Memory jar

   S U Z Y   C R O F T

99 Suzy Croft   99 Memory jar

I am proud to be part of the profession that is social work. Social workers work with people who are often at the most vulnerable time of their lives – those who may be very old and frail, have mental health problems, struggling with the effects of poverty, ill-health, substance misuse, family breakdown, unemployment and debt. Social workers also face the challenge of working with and dealing with the effects of those who are prepared to abuse others whether adults or children and they have to know how and when to take action to protect the most vulnerable and stop the abuse.

Every day social workers will be making the most complex decisions in areas where the answers are seldom black and white. They are trying to do this skilled and often complicated work in the framework of attempting to work alongside service users, supporting their rights and needs.

I hope that is what I have been able to achieve in my job as specialist palliative care social worker and Team Leader in Social Work and Bereavement at St. John’s Hospice, London.

 

I chose Memory jar because …

… for me it represents some of the most poignant but also the most positive moments of my work in the hospice.

As part of our Children’s Days for bereaved children, which we hold in the hospice, we ask the children to make a Memory jar. The coloured layers in the jar are made by rubbing chalk into salt and we ask the children to make a colour that represents a memory of the person in their life who has died. At the end of the session the children will then usually choose to tell each other what the colours represent and in that way they talk about the person who has died. I vividly remember one six year old Sri Lankan girl whose mum had died. She had only been in the UK for a short time and neither of her parents could speak English so she had had to do a lot of interpreting for them. During the Children’s Day she took several other children under her wing including three siblings whose mother had also died and who clearly found it very hard to talk about what had happened. In the Memory jar session this little girl took the lead and described how she had a layer of brown for the colour of her mum’s skin, pink because it was her favourite colour, green because their front door was green, and so on.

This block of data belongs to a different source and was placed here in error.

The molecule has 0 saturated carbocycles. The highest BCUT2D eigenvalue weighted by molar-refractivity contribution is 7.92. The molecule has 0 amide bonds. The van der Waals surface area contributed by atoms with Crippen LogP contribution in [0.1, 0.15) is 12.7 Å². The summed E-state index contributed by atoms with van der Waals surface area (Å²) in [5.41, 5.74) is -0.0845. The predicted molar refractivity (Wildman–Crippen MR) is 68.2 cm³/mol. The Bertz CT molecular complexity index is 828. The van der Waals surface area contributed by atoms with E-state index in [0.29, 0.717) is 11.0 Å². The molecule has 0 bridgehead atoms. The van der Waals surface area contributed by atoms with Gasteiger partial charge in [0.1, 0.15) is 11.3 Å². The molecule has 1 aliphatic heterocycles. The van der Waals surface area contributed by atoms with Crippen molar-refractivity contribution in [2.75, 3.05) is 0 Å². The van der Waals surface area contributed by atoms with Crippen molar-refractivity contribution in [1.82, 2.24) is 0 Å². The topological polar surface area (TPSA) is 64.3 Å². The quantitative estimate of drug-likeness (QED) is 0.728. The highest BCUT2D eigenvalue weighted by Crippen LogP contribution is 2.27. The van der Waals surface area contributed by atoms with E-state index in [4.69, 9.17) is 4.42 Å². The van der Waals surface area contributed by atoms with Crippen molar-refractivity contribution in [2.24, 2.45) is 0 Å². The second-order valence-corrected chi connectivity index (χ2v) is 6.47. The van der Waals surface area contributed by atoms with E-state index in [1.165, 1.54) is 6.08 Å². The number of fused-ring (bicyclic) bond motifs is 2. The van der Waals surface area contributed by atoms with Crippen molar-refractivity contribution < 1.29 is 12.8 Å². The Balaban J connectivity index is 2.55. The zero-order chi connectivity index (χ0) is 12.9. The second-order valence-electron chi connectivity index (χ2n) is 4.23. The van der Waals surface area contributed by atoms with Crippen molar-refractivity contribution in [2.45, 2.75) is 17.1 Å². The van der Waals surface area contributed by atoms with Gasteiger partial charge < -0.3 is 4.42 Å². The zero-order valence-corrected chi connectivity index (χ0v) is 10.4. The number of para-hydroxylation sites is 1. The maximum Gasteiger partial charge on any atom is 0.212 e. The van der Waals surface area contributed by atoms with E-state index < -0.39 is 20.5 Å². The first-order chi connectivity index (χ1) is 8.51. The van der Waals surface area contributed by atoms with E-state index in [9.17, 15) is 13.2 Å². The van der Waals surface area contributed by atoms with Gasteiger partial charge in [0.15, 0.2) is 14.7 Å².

Not only are the Memory jars a useful way for us to help bereaved children but they teach us about the resilience of children and how they can and do survive with all that may happen to them. We know that children can cope with life changing events, serious illness, death and dying, if they are given the right support and it is important that nothing that is happening in the family is hidden from them. One of the most important parts of my work has been supporting families and children through such events and knowing that specialist palliative care social work as a profession has such an important role in the care of those who are dying and those who are left behind.

 

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